Tag Archives: attorney

Subrogation Settlement Options

As an experienced subrogation professional, you’re all too familiar with settlement negotiations and the pitfalls you encounter every day that are inherent in the process of securing money from an at-fault party. Be encouraged. Statistically, the vast majority of subrogation opportunities settle through direct negotiations. Although technological improvements dot the landscape, don’t be fooled into thinking that sometimes a simple phone call can’t help arrive at an end-result you, your company, and maybe most importantly your insured, will be happy with.

When direct negotiations do fail however, a subrogation opportunity is likely destined for an alternative form of dispute resolution. Litigation, mediation, and arbitration are the venues most commonly thought of when attempting to ultimately resolve the unresolved.

Your most complex subrogation matters might be best served by litigation. When you need to employ the expertise of a law firm, understand that some distinguish themselves by the type of loss; others have chosen to only work the higher-dollar matters. They have the resources available to absorb the costs and time it takes to reach the right conclusion. Don’t discount those firms. They can prove invaluable.

If less complex, or matters seeking fewer dollars, are at stake, some firms specialize in “fast-tracking” throughput … and they do it without sacrificing quality. This can be a huge benefit for those of you dealing with high volumes of claims, or backlogs.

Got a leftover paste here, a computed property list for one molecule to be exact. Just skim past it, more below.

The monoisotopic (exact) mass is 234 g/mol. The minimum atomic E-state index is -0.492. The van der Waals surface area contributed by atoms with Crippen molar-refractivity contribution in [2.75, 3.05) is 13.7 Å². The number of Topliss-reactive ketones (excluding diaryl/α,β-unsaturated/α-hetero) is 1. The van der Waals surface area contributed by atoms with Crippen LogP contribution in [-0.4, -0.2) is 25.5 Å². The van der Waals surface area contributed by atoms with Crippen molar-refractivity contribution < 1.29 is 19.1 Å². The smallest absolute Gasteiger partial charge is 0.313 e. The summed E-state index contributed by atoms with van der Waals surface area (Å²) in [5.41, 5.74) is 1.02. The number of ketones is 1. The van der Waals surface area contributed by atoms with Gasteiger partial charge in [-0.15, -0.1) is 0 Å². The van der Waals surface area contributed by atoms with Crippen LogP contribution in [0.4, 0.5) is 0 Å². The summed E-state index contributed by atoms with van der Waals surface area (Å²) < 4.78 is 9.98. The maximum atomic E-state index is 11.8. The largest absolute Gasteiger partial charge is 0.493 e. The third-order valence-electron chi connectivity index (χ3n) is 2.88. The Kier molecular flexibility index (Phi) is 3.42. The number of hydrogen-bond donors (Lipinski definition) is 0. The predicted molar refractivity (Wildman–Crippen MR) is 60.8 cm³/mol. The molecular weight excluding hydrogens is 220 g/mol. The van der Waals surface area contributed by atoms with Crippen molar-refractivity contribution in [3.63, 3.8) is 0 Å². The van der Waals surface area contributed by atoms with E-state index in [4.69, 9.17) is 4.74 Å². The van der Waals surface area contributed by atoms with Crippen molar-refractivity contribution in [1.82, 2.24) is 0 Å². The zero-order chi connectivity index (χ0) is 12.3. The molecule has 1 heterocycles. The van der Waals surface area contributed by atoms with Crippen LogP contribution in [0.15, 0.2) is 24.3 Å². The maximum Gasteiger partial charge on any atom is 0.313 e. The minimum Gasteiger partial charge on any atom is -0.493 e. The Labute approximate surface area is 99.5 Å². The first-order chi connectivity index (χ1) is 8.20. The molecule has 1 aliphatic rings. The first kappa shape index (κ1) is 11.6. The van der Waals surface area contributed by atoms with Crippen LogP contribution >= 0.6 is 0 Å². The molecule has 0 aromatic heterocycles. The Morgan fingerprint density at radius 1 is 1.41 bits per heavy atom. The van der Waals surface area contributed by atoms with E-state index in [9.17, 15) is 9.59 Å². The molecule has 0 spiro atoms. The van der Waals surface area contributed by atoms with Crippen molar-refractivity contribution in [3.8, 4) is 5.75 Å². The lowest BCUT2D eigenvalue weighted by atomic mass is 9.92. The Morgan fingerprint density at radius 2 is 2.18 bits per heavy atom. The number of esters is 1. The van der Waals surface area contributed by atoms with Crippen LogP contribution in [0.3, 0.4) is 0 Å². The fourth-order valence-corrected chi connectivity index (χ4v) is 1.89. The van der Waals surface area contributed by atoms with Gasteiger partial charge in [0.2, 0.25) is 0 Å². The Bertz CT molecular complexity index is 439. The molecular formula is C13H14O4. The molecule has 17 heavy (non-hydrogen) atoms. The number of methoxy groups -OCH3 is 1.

Don’t discount mediation.

Mediation may prove to be your best available option. Did you know that some law firms at your disposal focus a significant portion of their practice on mediation? The key to being successful in mediation is to know your proverbial “drop-dead” point, and be willing to adhere to it at all costs, especially if the facts regarding negligence are in your favor. Seek the most (of course), but know what you’re willing to accept. Sometimes accepting slightly less is a better outcome than actually receiving more, if receiving more costs you additional time and financial resources to get it. Consider the “net” amount you’ll recover based on the costs and the potential for complete relief.

The third of those above-mentioned forms of alternative dispute resolution (ADR), arbitration, offer unique advantages that other forms of alternative dispute resolution simply cannot match. Arbitration is typically a less formal process. Whether a process is chosen for its convenience or familiarity, or its technological superiority, or its decision quality, one common trait they share is timeliness. If you’ve ever dealt with the reality of Common Fund Doctrine that has cost you a significant portion of your recovery dollars, a quick turnaround time might be paramount in determining which alternative dispute resolution process you utilize. Timeliness might prove to be your important “hot button,” every bit as important as any of the other inherent benefits of such a process. Here, the arbitration candle might shine brightest.